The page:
The Atlantic Politics & Policy Daily: Caution Ahead

Kamala wants to avoid the drama-la, but other candidates are more willing to play the game. Plus: Moderate Democratic women of the House want you to notice them, too.

What We’re Following Today

It’s Thursday, May 16.

‣ Donald Trump’s administration is pitching a new plan to overhaul the U.S.’s legal immigration system, focused on prioritizing “high-skilled workers.” (The plan has no real path to passage in Congress.)

Here’s what else we’re watching:

Kamala Harris

(Drew Angerer / Getty)

Is Kamala Harris too cautious?: The presidential hopeful tends to swerve when asked about complicated policy proposals. Is it too much to ask that a presidential candidate have a comprehensive plan on the spot about voting rights for felons? “This is not a game show where you’ve got a buzzer, and you should hit the buzzer, and you can win some money,” Harris told Edward-Isaac Dovere. The problem is, her competitors are much more willing to play the game than she is, and they are leapfrogging her in the polls.

+ He’s running. We’re referring to New York City Mayor Bill de Blasio, who announced his candidacy this morning. Why, you ask? This one’s a head-scratcher.

Moderate Democrats want the spotlight, too: Five female veterans who are now in Congress launched a joint fundraising initiative to highlight their military experiences ahead of reelection campaigns. Four out of the five women helped flip Republican districts in last year’s midterms, and they want to shift the Democrats’ talking points away from the Green New Deal and toward bipartisan projects such as prescription-drug pricing and infrastructure. Meet these freshmen pragmatists.

Bring out your grievances: The White House wants to know whether you’ve been banned on social media for your political views. At best, this could be an attempt to gather social-media accounts for an ad campaign, or at worst it could be an unprecedented overstep into the inner workings of an industry, sans formal regulations or policies. Eighty-three percent of self-identified Republicans think tech companies are biased against conservatives—even though platforms like Facebook are dominated by Fox News clips.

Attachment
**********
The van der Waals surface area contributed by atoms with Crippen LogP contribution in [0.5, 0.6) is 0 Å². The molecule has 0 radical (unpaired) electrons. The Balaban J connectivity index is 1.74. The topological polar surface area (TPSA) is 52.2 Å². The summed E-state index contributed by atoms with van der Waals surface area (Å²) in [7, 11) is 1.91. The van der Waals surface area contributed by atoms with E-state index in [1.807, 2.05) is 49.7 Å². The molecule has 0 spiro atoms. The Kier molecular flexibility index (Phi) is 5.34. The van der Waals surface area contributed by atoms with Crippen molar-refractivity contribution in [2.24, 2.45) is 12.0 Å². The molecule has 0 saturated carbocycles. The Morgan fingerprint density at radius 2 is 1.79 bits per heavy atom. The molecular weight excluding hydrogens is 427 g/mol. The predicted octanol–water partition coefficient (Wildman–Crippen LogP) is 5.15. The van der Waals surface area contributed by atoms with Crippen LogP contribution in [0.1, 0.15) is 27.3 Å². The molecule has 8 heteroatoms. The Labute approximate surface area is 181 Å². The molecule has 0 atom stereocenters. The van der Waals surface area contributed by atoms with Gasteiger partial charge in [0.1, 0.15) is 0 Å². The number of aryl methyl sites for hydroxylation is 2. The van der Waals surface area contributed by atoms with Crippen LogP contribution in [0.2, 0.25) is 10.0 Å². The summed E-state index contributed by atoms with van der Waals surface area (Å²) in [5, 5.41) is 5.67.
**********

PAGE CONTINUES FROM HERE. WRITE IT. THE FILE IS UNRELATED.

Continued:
From my family to yours: The 2020 candidates’ families look more and more like that of the average American. Whereas the first family of yesteryear looked like a nuclear family (mom, dad, two kids, and a dog) the slew of 2020 presidential candidates are much more representative of the blended families that most Americans have. Less than half of the field matches up to the traditional ideal.


(AP / Cliff Owen)

The former Army intelligence analyst Chelsea Manning speaks with reporters, after arriving at the federal courthouse in Alexandria, Virginia. Manning spoke about the federal court’s continued attempts to compel her to testify in front of a grand jury.

Ideas From The Atlantic

Elizabeth Warren Courts Big Business (Stacy Mitchell)
“While other Democratic presidential hopefuls have questioned the power of the tech giants, Warren’s rhetorical embrace of small business has been emphatic … She’s also reviving what once was a core tenet of her party: In a democracy, a primary purpose for government is to disperse economic power.” → Read on.

We Led the Iran Nuclear Deal, and Trump’s Tactics Aren’t Going to Work (William J. Burns and Jake Sullivan)
“Coercive diplomacy—when both elements of the approach are carefully synchronized—can deliver. On the other hand, coercion without diplomacy can lead to huge blunders in the Middle East. We’ve seen that before.”  → Read on.

Don’t Underestimate Joe Biden (Conor Friedersdorf)
“The median Democratic voter is most interested in what a candidate is likely to do. Can Biden beat President Trump? If so, what will he accomplish in office?”  → Read on.

About us: Today’s newsletter was written by Amal Ahmed. This newsletter is a daily effort from The Atlantic’s politics writers: Elaine Godfrey, Madeleine Carlisle, and Olivia Paschal. It’s edited by Shan Wang.

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